There are five macronutrients in the diet: Carbohydrates, protein, fat, fiber, and water. Carbs, protein, and fat are the main three that you hear about. Proper nutrition is extremely important and vital to athletes and non-athletes alike and I am very excited to share some of my findings during my passionate endeavors for superior health. Unfortunately, there are landfill sized mounds of misleading and highly marketed so-called “medical” recommendations when it comes to certain food groups and nutrients. The government’s very own recommendations concerning protein, calcium, and cholesterol are often highly contradictory, throwing Americans into even deeper confusion. Not to mention that the government is saying to eat less meat and more milk but yet one glass of 1% milk contains over twice the calories, over a third more cholesterol, and more saturated fat than one strip of bacon!
Let’s start with some exciting facts to chew on: Plant proteins are packed full of complete protein, antioxidants, fiber, and nutrients whereas animal proteins are packed full of saturated fat, cholesterol and inflammatory cancer causing proteins - and yes, even skinless chicken breast which has about the same amount of cholesterol as steak. If you’re worried about protein (as many athletes and weight lifters are) take a look at the countless plant-based (vegan) professional sports athletes, Ironman athletes, super-marathon runners, professional triathletes, Olympians, MMA fighters, bodybuilders, etc. who are loving their superhero-like abilities. Let’s just name a few of them: Arian Foster, Dave Scott, Robert Parrish, Brendan Brazier, Scott Jurek, Carl Lewis, Mike Tyson, Ricky Williams, Venus and Serena Williams, Billie Jean King, Jake Shields, Herschel Walker, Lizzie Armistead, Bill Pearl, Rich Roll, etc., etc… but let’s not forget the Shaolin monks and even the Tarahumara Indians who are the most extreme natural long distance runners on the planet.
It is very sad and in fact downright scary that 3 cups per day of the “Milk group” are recommended by the USDA’s guidelines. Current research and groups who are not influenced by the dairy industry are trying to straighten out the confusion and are setting the facts straight. You may have heard of Harvard University? Harvard’s response to the USDA’s ludicrous dairy recommendations was to instead consume greens, beans, and soy milk to get proper calcium intake. They also set the record straight by pointing out the unbiased and accurate scientific research which squashes the recommended dairy intake by the USDA in that it actually increases the risk of certain cancers and even bone loss! (see my blog post “Milk…Does a Body Bad” dated 11/5/12.)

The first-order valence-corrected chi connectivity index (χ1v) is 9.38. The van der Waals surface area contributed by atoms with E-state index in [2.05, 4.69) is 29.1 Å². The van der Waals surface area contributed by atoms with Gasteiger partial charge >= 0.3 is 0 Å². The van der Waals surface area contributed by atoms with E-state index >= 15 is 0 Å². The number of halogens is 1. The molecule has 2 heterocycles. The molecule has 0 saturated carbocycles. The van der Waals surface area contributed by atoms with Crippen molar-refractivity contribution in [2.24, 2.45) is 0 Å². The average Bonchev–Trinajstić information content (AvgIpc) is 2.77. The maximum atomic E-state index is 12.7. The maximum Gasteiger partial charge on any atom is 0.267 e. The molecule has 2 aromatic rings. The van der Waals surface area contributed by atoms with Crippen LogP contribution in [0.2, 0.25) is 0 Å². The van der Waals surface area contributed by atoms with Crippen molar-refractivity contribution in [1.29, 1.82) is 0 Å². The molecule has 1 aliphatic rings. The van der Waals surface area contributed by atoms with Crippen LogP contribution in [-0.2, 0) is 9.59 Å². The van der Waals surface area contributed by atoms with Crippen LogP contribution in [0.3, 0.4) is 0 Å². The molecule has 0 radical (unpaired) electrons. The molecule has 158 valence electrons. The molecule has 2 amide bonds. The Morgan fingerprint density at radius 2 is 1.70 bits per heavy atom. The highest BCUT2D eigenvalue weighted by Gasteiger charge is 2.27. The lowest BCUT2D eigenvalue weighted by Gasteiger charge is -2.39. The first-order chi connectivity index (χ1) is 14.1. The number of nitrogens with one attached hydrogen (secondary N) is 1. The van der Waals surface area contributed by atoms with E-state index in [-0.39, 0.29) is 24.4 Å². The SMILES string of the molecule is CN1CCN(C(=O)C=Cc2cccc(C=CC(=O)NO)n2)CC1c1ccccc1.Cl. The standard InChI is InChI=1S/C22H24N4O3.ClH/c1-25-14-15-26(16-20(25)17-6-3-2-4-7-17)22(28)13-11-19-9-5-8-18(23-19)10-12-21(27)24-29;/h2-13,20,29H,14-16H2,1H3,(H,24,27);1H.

It is also very unfortunate and probably very surprising for some people that some of the government’s dietary guidelines (specifically the USDA) are laced with massive subsidizing and political revolving doors. This explains the mounds of contradictory information being poured into the fabric of our society. Take a gander at the documentary Food Inc. as well as other media listed in my “Favorites” page if you want to learn more. (Also see my blog post “Agri-Business-Subsides and Lobbying for Our Money” dated 1/18/13)
Weight lifters, athletes, recreational exercisers, and yes, even the couch potatoes often go to misguided extreme lengths when it comes to protein which is unfortunate because I have worked with some who are still very young but are facing kidney failure, cardiovascular disease, and arthritis due to buying into bogus industry’s marketing claims about animal protein. This is due to the fact that not only does excess unused protein convert into fat (not muscle) which is really the least of our worries, it is detrimental to the kidneys, digestive system, cardiovascular system, immune system, and the body’s inflammation factor. Protein is not even a source for fuel at all. Athletes need a high intake of carbohydrates (whole-foods, complex carbs) in order to build up their glycogen stores in their muscles. This allows the athlete to use the glycogen stores for fuel which is what gives them endurance and longevity – not protein! When an athlete or even recreational exerciser buys into a low-carb high protein diet, they will get fatigued easily and much more quickly than someone who eats about 60-70% of calories from carbs. The average person needs about .32 grams of protein per pound of body weight (about 10% of calories from protein). That equates to a 180 lb person needing only 58 grams of protein per day which is easily attainable through a whole foods plant-based diet. As for athletes, there is quite a lot of controversy and misinformation but research suggests that simply eating about 10 additional grams of protein pre and post workout is more than enough to aid in muscle maintenance.
Campbell, T. C. (2006). The China Study. Dallas: BenBella Books
Esselstyn, R. (2013). My Beef With Meat. New York: Grand Central Life & Style
Robbins, J. (2011). The Food Revolution. San Francisco: Conari Press
Take Part (2012). 18 Food Inc. facts everyone should know. Retrieved from www.takepart.com/photos/food-inc-facts/monsanto-in-1950